I had a run-in with AT&T customer service last night. Since getting service with them, three years ago, I’ve logged about 30 hours of talk time with their tech support line. The details are unimportant to this story, so suffice to say they made a lot of mistakes with my service, and are still fixing them. Yet last night, while I was on the phone with them, I realized that, given all the time working with my outdated, unserviceable 2Wire modem/router, I actually knew more about what was going wrong with the piece than the person on the other side of the line. I know a lot of people “know better” than the expert, but in this situation I genuinely believe I knew more about it than she did, and diverted spending 100’s of dollars to do so.
This isn’t about bashing AT&T. It’s about research. Anecdotal evidence over, I now move on to the moral of this story. Learn as much as you can about something. About everything. In this world of technical advances, social networking and computer programming, you don’t need to be an expert to be knowledgeable. The computer is this generation’s muscle car.
Kinda. /adjusts nerd glasses
I’m not talking about disregarding specialists such as (writer alert!) cover artist, jacket construction, and graphics printing for your work. I’m talking about understanding everything it is you do, even if it’s just lame router work.
I put in the time to learn and understand all I could about my 2Wire with AT&T. I even went to Radio Shack and Best Buy to check out alternatives. In the end, I saved a lot of money by being smart about it. Just like going to a mechanic and spending 500 bucks on a refurbished starter (almost did this), having a working knowledge of what you’re messing with is a godsend.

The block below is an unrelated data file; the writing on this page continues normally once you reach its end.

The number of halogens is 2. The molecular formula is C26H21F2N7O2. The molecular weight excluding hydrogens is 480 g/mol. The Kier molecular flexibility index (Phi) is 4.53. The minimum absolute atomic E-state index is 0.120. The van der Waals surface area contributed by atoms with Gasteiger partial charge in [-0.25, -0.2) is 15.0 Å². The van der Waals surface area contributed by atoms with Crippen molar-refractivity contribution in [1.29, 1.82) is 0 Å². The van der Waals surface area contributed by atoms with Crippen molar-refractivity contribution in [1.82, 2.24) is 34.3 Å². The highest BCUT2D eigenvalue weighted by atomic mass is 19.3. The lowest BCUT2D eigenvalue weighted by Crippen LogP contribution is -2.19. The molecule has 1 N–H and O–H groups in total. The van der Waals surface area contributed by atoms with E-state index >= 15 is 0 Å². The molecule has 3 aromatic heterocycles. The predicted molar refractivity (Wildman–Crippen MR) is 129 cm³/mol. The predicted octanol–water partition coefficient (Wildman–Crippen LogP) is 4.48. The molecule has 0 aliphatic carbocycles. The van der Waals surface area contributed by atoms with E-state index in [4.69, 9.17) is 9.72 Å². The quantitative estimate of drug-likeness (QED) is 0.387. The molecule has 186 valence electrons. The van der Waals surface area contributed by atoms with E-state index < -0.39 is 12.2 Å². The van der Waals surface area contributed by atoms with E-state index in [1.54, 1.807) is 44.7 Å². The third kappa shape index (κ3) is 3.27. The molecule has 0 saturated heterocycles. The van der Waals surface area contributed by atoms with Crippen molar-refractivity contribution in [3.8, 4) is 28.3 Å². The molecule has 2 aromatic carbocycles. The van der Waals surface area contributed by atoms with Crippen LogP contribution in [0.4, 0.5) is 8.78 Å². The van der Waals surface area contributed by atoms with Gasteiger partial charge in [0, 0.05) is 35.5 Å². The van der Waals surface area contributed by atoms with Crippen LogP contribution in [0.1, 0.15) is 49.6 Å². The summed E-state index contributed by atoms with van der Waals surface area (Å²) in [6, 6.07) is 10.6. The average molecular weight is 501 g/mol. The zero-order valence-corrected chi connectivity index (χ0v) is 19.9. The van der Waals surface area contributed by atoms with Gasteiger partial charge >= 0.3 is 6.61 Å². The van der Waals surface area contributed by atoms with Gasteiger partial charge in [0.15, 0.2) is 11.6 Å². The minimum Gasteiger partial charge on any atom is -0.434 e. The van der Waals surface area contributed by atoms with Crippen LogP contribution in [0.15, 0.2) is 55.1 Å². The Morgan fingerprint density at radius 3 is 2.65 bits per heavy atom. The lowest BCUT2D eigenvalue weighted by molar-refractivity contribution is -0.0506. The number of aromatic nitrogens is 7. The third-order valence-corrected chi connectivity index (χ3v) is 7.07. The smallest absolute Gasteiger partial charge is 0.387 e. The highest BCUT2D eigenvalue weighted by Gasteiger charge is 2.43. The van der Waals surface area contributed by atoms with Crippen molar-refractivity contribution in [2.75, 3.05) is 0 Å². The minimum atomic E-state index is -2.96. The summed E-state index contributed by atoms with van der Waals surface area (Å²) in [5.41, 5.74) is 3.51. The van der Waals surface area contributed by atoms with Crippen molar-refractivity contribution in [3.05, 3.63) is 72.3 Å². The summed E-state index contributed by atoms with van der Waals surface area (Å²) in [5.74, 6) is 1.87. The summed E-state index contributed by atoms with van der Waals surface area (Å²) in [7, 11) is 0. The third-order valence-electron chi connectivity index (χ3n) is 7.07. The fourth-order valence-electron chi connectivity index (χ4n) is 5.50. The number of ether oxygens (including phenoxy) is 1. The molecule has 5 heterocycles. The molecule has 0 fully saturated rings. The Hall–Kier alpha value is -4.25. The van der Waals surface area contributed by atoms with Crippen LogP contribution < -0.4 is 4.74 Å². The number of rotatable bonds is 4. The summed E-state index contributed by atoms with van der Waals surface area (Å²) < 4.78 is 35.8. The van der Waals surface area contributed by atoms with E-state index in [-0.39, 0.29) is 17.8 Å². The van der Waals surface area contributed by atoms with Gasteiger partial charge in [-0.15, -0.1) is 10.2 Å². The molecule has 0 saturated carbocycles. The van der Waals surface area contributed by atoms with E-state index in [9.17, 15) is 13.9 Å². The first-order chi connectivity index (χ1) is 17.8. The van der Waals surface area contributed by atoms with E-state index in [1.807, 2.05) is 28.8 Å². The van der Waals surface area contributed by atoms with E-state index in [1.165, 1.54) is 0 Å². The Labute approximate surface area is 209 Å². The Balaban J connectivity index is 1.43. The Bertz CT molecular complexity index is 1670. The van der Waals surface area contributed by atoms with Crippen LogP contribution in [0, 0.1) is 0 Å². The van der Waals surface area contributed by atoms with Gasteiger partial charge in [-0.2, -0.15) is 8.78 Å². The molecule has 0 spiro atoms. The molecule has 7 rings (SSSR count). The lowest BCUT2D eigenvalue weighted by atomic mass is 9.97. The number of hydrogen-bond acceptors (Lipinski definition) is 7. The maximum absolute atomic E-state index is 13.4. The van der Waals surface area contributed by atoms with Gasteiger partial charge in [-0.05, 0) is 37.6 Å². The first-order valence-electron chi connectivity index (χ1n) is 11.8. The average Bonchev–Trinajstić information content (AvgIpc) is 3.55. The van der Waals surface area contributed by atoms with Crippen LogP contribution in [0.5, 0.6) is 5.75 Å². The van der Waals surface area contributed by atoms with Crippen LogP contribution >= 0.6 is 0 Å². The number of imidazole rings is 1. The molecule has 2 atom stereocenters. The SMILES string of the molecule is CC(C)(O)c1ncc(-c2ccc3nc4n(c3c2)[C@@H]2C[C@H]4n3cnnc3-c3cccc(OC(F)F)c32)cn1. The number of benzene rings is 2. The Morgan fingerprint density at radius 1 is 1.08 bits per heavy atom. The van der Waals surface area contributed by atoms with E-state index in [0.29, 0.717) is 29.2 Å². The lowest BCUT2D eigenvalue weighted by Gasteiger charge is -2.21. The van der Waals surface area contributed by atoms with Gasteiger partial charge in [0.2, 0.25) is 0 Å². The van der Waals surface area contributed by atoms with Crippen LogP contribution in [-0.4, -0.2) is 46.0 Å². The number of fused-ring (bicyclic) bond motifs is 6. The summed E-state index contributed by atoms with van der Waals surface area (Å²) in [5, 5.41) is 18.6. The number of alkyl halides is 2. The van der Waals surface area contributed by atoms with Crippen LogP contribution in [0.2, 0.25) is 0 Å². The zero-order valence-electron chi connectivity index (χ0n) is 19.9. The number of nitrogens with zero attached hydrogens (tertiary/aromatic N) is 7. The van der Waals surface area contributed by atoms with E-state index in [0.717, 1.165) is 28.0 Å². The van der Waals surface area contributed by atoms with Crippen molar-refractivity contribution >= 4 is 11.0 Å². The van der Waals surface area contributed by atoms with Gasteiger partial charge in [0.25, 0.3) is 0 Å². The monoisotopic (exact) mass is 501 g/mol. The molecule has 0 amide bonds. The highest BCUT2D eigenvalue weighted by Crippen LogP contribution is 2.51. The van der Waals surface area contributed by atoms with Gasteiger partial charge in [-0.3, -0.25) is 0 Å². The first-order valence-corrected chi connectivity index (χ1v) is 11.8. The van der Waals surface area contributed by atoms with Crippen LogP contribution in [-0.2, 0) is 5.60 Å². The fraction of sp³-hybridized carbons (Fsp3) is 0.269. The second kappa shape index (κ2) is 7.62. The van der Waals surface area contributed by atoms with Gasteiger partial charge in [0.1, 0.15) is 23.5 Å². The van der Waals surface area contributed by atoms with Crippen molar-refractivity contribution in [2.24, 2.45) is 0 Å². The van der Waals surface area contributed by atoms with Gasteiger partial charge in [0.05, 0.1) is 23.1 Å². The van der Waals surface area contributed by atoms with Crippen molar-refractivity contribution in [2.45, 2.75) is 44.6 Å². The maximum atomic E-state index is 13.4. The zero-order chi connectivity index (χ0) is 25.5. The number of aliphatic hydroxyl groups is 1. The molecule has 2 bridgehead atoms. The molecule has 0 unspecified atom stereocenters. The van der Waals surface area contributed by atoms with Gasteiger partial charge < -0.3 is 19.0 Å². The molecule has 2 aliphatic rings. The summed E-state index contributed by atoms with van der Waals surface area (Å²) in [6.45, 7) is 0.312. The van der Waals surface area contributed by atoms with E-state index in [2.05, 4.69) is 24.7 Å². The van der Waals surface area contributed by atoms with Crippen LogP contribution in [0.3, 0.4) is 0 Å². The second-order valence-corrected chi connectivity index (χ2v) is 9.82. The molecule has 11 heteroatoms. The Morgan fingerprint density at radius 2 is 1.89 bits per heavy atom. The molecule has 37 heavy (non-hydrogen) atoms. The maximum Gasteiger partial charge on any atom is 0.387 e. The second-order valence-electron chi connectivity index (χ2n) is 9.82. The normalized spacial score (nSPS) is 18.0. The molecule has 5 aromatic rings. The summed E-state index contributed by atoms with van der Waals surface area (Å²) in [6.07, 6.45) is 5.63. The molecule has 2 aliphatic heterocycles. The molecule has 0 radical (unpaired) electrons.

This extends everywhere, but particularly to writing: people-watching (a common topic in this blog), studying unique “commonplace” situations at work (like, I dunno, how Dick’s Sporting Goods store policy is to wave at a shoplifter walking out the door than actually try to stop him, for instance), and of course researching weak areas in your understanding of what some of your characters do: a runner sometimes has achy knees. A demonologist is an actual profession, and not just a hobby, if you know how to market yourself. UHaul doesn’t always have trucks available for moving. Etc.
You’d think this is obvious, but I know of too many writers, friends, coworkers that truly don’t give two cents about what’s going on around them. They simply let it happen and are none-the-wiser for it. In the fifteen, sixteen, seventeen hundreds, the educated were truly brilliant people: an average intellect, back then, would put most intellects today to shame. They were worldly people. I’m not saying to try to be a scholar, but at least learn as much as you can about a topic. I see no downside to this way of working. Unless you’re OCD, ADD/ADHD or some other adventurous type, and prefer to stay away from it.
This is my inner Republican talking, I guess, but the more you suffer through, and the more self-sufficient you are, the more successful you’ll be, whether you’re a roofer, an engineer, or a writer.
P.S. I might be offline for a week or three, because I’m moving to StL and am doing so by the seat of my pants.